Nursery web spiders are not very unique-looking spiders. They tend to be light brown or reddish brown with a dark brown pattern running down the middle of their entire bodies. They may have a smaller, darker patch on their abdomens and a light outline around the larger pattern. Their tibias are banded with alternating rings of light and darker brown colors.

Their bites aren’t that serious, either. They will cause pain and swelling, though. You can most often find these spiders living on vegetation, like tall grass, and inhabiting wooded areas and even large plants near homes.  

3. Joro Spider

Joro Spider Webs

A Joro spider, an invasive species, hangs on a web covered in dew on a fence in Georgia.

©iStock.com/Lindsey Lee

Scientific NameSizeDanger to Humans
Trichonephila clavata2-3 inchesDelivers a painful bite that leaves a bump or blister

Scientists have been warning people in South Carolina about the arrival of the Joro spider, and it has finally come. This Asian spider is an invasive species that is beautiful to look at and frightening because of its behavior and size.

The Joro spider is known for making a balloon out of its web, allowing the wind to carry it far away. Also, they make very large webs to catch prey, often several feet across!

These spiders are brightly colored, and that should be a good reason to leave them alone. They have a black or gray cephalothorax along with an abdomen with patterns of black, blue, red, or yellow along with legs that are banded with dark blue and yellow.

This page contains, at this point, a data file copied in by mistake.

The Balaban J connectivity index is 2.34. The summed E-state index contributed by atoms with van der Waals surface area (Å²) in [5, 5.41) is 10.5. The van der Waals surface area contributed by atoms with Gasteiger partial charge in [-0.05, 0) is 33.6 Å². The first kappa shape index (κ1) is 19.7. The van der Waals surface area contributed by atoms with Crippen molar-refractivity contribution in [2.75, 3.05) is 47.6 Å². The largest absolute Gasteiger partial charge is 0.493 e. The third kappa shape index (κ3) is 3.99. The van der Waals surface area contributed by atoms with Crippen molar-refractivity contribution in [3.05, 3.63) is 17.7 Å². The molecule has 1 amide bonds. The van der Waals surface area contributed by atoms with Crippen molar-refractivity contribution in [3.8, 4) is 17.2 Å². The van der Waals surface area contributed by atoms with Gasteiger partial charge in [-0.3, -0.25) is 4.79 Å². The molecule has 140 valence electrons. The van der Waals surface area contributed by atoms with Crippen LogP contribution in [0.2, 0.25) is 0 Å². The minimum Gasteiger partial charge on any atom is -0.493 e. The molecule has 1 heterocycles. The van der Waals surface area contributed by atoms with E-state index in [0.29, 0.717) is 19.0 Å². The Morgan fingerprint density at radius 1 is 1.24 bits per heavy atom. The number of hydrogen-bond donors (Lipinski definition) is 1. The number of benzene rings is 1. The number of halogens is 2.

These newcomers build webs near homes, in the woods, and in other high-up places.

2. Carolina Wolf Spider

Largest Wolf Spider - Carolina Wolf Spider

Carolina wolf spiders are the largest members of their family.

©Will E. Davis/Shutterstock.com

Scientific NameSizeDanger to Humans
Hogna carolinensis2-4 inchesThe bite from this spider causes local pain and swelling.

The Carolina wolf spider is the largest member of the wolf spider family in the United States, and it’s capable of measuring upwards of 4 inches long!

These spiders can be light brown, brown, or dark brown in color. However, they usually have light-colored outer edges of the abdomen and cephalothorax along with a light-colored line running down the middle of their cephalothorax, starting behind their eyes. They also have a dark pattern on their abdomens, too. Yet, this can be covered up if they are carrying their young on their backs.

This is not a spider that waits for something to get stuck in its web. The Carolina wolf spider is a hunter, and it ambushes prey from dark recesses in homes or areas with vegetation.